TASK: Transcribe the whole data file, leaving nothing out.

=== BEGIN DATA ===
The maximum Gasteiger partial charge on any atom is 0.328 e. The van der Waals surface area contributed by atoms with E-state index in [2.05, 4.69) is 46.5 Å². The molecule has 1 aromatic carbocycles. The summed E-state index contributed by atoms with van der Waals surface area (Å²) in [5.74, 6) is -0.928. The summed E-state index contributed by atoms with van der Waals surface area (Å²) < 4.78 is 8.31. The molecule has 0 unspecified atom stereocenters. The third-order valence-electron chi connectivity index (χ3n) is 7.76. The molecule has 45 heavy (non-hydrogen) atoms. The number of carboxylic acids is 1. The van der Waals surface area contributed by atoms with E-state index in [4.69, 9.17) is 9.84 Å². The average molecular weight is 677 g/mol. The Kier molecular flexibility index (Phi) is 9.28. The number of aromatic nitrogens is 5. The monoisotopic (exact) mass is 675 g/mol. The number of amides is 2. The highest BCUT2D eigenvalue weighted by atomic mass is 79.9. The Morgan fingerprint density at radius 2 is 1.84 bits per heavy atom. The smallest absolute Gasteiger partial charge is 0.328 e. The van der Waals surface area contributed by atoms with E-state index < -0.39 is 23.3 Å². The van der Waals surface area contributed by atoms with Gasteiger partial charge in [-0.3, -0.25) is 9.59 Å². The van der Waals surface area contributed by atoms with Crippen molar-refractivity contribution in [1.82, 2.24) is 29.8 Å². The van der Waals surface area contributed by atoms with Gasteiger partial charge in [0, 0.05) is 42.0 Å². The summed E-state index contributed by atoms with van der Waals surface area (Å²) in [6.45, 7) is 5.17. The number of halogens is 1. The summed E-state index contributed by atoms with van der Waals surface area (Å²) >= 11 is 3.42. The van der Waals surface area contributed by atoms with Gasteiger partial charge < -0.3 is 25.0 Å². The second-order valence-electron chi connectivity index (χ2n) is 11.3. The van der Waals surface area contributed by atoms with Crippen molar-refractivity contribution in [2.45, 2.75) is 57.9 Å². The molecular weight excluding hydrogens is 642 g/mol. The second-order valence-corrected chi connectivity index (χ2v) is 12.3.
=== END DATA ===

The maximum Gasteiger partial charge on any atom is 0.328 e. The van der Waals surface area contributed by atoms with E-state index in [2.05, 4.69) is 46.5 Å². The molecule has 1 aromatic carbocycles. The summed E-state index contributed by atoms with van der Waals surface area (Å²) in [5.74, 6) is -0.928. The summed E-state index contributed by atoms with van der Waals surface area (Å²) < 4.78 is 8.31. The molecule has 0 unspecified atom stereocenters. The third-order valence-electron chi connectivity index (χ3n) is 7.76. The molecule has 45 heavy (non-hydrogen) atoms. The number of carboxylic acids is 1. The van der Waals surface area contributed by atoms with E-state index in [4.69, 9.17) is 9.84 Å². The average molecular weight is 677 g/mol. The Kier molecular flexibility index (Phi) is 9.28. The number of aromatic nitrogens is 5. The monoisotopic (exact) mass is 675 g/mol. The number of amides is 2. The highest BCUT2D eigenvalue weighted by atomic mass is 79.9. The Morgan fingerprint density at radius 2 is 1.84 bits per heavy atom. The smallest absolute Gasteiger partial charge is 0.328 e. The van der Waals surface area contributed by atoms with E-state index < -0.39 is 23.3 Å². The van der Waals surface area contributed by atoms with Gasteiger partial charge in [-0.3, -0.25) is 9.59 Å². The van der Waals surface area contributed by atoms with Crippen molar-refractivity contribution in [1.82, 2.24) is 29.8 Å². The van der Waals surface area contributed by atoms with Gasteiger partial charge in [0, 0.05) is 42.0 Å². The summed E-state index contributed by atoms with van der Waals surface area (Å²) in [6.45, 7) is 5.17. The number of halogens is 1. The summed E-state index contributed by atoms with van der Waals surface area (Å²) >= 11 is 3.42. The van der Waals surface area contributed by atoms with Gasteiger partial charge < -0.3 is 25.0 Å². The second-order valence-electron chi connectivity index (χ2n) is 11.3. The van der Waals surface area contributed by atoms with Crippen molar-refractivity contribution in [2.45, 2.75) is 57.9 Å². The molecular weight excluding hydrogens is 642 g/mol. The second-order valence-corrected chi connectivity index (χ2v) is 12.3.